The nuclear research facility “Neutron Source” in the eastern Ukrainian city of Kharkiv has come under fire again, according to Ukrainian sources. The country’s nuclear regulatory authority said on Saturday that buildings and infrastructure such as ventilation ducts had been damaged. The part of the facility where the nuclear fuel is stored was not mentioned in the damage listing. No increased radiation was found.
Ukraine blamed Russia for the attack. But that could not be checked.
Staff are currently investigating the damage. But this is made more difficult because of the risk of new attacks, it said. In the event of a new shelling by Russian troops, it cannot be ruled out that nuclear safety could be impaired, the authority said.
The “neutron source” is listed in the database for research reactors of the International Atomic Energy Agency (IAEA), but according to the Society for Plant and Reactor Safety (GRS) in Cologne, it is not a classic reactor. The facility has come under repeated fire since the beginning of the war at the end of February. (dpa)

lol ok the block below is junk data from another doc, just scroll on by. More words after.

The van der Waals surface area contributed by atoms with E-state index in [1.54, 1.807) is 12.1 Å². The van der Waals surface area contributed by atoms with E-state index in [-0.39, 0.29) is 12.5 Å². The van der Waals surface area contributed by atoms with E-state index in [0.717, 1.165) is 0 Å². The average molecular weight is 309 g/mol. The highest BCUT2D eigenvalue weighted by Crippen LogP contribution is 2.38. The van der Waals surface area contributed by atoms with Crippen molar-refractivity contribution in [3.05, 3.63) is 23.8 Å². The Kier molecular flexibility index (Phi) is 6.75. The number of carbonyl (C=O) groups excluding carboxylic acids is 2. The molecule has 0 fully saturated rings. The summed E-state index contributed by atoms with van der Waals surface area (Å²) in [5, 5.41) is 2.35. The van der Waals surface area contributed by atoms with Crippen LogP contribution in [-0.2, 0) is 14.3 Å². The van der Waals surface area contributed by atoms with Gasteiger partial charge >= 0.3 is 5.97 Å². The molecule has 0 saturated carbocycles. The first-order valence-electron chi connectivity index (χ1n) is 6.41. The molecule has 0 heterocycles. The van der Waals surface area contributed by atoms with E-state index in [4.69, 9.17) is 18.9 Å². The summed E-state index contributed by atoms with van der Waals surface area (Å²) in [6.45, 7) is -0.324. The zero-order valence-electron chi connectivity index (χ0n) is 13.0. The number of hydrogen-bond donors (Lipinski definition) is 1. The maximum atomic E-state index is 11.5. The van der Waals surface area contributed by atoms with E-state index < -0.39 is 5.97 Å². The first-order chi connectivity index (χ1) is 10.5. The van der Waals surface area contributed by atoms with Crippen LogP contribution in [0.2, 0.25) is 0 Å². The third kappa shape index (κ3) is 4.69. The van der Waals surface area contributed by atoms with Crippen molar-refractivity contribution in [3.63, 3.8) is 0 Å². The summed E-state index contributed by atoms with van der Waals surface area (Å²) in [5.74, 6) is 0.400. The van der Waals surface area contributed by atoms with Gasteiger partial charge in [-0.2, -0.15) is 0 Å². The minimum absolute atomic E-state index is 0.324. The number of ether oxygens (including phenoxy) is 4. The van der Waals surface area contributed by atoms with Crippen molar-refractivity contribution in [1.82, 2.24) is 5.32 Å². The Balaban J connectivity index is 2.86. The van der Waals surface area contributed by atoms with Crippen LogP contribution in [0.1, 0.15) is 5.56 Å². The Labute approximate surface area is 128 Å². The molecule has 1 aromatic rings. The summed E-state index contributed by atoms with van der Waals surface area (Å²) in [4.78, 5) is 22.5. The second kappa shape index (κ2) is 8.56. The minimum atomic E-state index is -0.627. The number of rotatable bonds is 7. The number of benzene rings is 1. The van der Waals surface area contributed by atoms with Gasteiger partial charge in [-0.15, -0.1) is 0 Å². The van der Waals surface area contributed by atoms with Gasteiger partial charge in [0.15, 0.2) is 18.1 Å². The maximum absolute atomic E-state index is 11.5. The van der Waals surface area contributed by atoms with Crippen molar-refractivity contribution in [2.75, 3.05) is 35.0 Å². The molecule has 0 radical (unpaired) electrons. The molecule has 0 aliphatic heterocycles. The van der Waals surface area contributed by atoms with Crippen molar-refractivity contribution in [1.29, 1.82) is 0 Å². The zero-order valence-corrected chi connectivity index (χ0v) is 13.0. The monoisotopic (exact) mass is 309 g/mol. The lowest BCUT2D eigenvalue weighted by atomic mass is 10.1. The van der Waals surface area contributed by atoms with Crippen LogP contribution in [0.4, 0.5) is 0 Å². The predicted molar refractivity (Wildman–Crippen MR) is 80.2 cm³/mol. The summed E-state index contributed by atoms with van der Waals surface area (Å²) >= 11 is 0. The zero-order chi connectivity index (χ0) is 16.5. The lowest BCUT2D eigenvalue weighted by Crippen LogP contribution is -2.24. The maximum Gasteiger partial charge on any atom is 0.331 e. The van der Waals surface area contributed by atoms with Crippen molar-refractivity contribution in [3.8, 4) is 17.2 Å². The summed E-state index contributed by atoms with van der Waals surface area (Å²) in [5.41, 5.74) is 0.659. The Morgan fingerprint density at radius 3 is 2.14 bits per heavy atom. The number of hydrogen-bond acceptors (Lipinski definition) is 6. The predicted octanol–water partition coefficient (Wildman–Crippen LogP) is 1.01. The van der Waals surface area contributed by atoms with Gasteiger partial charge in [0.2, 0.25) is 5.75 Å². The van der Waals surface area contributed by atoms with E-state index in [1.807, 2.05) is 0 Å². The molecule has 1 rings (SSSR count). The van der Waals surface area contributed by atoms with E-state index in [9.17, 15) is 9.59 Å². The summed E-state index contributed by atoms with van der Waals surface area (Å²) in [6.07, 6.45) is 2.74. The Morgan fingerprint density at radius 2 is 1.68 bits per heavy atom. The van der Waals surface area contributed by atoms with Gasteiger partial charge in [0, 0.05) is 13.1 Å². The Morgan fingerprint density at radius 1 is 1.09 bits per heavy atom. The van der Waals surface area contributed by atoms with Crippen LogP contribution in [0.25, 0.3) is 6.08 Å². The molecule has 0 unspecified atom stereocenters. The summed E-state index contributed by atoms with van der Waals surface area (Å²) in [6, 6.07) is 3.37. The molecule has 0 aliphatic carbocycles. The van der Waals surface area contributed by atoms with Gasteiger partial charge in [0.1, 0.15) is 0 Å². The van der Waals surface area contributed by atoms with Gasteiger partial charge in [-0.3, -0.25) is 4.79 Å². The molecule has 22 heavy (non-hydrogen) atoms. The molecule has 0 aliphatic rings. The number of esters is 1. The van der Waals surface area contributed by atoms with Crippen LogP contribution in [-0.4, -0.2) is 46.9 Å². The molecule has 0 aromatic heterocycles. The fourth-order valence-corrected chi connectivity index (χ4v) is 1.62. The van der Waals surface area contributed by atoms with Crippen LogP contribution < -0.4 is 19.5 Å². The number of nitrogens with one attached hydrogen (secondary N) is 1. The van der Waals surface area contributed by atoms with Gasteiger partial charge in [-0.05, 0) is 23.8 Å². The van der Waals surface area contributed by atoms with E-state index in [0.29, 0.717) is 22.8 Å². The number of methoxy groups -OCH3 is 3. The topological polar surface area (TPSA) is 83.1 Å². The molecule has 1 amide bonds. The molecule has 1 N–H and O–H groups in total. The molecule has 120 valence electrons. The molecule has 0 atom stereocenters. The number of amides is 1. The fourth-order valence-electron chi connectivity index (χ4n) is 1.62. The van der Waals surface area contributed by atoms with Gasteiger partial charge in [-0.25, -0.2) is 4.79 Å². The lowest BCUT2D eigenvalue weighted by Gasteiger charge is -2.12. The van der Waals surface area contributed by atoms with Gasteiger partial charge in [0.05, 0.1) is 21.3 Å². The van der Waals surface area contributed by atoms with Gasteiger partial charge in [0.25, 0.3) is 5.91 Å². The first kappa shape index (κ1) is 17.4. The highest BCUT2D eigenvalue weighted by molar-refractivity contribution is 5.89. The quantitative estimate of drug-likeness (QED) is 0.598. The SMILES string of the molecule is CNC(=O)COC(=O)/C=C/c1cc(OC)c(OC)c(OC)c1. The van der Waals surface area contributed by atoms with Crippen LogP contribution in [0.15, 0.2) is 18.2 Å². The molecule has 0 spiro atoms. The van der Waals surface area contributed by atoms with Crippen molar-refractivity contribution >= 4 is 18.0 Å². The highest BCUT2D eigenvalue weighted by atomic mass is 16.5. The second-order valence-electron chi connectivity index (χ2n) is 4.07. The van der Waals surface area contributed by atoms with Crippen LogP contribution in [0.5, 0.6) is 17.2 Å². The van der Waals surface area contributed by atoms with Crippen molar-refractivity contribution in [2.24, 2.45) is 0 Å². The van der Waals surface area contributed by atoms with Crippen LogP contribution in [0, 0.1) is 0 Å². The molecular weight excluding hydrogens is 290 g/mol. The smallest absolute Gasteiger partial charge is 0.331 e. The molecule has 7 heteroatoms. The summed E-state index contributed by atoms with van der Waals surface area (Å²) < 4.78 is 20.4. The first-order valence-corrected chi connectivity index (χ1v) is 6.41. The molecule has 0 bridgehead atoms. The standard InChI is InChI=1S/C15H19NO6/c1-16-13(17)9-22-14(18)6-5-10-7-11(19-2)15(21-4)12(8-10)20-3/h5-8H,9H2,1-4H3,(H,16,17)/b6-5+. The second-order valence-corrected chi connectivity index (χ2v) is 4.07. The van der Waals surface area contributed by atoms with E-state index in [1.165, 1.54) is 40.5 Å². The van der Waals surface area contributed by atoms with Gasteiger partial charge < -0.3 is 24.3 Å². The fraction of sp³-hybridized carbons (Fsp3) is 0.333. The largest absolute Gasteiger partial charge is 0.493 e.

According to a media report, Turkish President Tayyip Recep Erdogan expects Sweden to take binding steps to allay his country’s concerns about NATO’s northern expansion.
In a phone call with Swedish Prime Minister Magdalena Andersson, Erdogan called for “concrete and clear measures” in response to Turkey’s demands, reports the Anadolu news agency. Andersson later described the conversation with Erdogan on Twitter as good.
Sweden and Finland recently jointly submitted their membership applications to NATO. After the Russian invasion of Ukraine, they want to join the western military alliance. However, NATO member Turkey is threatening to veto it. All members of the alliance must agree to join. A NATO meeting is planned for next week in Madrid. (Reuters)
The Ukraine war and the threat of famine are the focus of the G7 summit of the most important democratic industrial nations that begins on Sunday. At the invitation of Chancellor Olaf Scholz (SPD), the heads of state and government will meet at Schloss Elmau in Upper Bavaria until Tuesday. Among other things, discussions are being held on how the approximately 20 million tons of grain stored in Ukrainian silos can be brought out of the war-torn country as soon as possible. Russia is currently blocking the Black Sea ports. Ukraine is one of the top grain exporters in the world. (epd)